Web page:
Lidl has announced its wish list of new store locations across the UK and is appealing for landlords with suitable properties to come forward.
The discounter has published its latest annual brochure of property requirements, on the same day it opened its 860th UK store.
The brochure lists Lidl’s targeted locations the length and breadth of the country, broken down by region.
Areas “of particular focus this year” include “town centre, edge of centre, retail park and metropolitan locations”, said a spokeswoman.
Lidl has opened 20 stores so far in 2021, a number set to rise to 50 by the end of the year, putting it on course to hit its long-term target of 1,000 by 2023, according to the spokeswoman.
The supermarket publishes a new brochure of property requirements for landlords and agents every year but does not usually announce it to the media. It is thought that by better publicising it, Lidl hopes to avoid consumer confusion between planned new stores and targeted areas, which can arise at intervals throughout the year as local news outlets come across the brochure and report on the plans in their region.
“We are calling on developers and landlords up and down the country to help find potential sites for us to build Lidl stores, which demonstrates the continued ambition we have to further expand our store portfolio across the nation,” said Lidl GB CEO Christian Härtnagel.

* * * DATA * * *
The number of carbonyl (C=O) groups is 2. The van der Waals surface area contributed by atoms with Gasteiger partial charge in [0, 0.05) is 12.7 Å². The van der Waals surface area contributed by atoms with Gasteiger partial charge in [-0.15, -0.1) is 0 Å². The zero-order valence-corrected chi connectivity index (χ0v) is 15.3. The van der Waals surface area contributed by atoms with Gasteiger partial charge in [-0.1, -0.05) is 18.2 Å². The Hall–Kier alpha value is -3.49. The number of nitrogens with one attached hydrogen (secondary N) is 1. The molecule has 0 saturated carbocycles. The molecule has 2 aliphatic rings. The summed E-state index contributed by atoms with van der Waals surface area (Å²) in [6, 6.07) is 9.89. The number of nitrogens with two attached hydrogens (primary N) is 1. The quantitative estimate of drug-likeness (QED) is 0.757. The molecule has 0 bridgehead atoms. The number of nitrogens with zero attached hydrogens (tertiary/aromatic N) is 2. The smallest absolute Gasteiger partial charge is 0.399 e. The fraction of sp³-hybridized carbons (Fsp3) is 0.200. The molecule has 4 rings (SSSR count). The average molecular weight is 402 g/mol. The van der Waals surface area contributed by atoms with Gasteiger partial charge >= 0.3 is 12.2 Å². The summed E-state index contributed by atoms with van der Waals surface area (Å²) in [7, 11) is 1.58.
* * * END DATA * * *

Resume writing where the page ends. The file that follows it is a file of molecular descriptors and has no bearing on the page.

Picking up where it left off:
“We are looking forward to opening more stores throughout the country and welcoming new colleagues in the coming months and years, so that more communities can access high-quality food at the lowest prices on the market.”
Lidl has committed to an investment of £1.3bn in UK expansion throughout 2021 and 2022.
The 50 new stores this year are set to create 2,000 new jobs, the spokeswoman said.
However, Aldi missed its annual target of 50 new stores in 2020, instead reaching 37, thanks to disruption and construction delays under national lockdown.
Aldi is currently on the hunt for three stores on the Isle of Wight, where it currently has two.
“We have been investing in Britain for more than 30 years now, but we know that there are still areas that either do not have an Aldi at all, or that need another store to meet customer demand,” said Aldi UK national property director Ciaran Aldridge.
“Shoppers are increasingly looking to get unbeatable prices on their weekly shop without compromising on quality. That’s why, more so than ever, we’re keen to explore all opportunities to open new stores across the country.”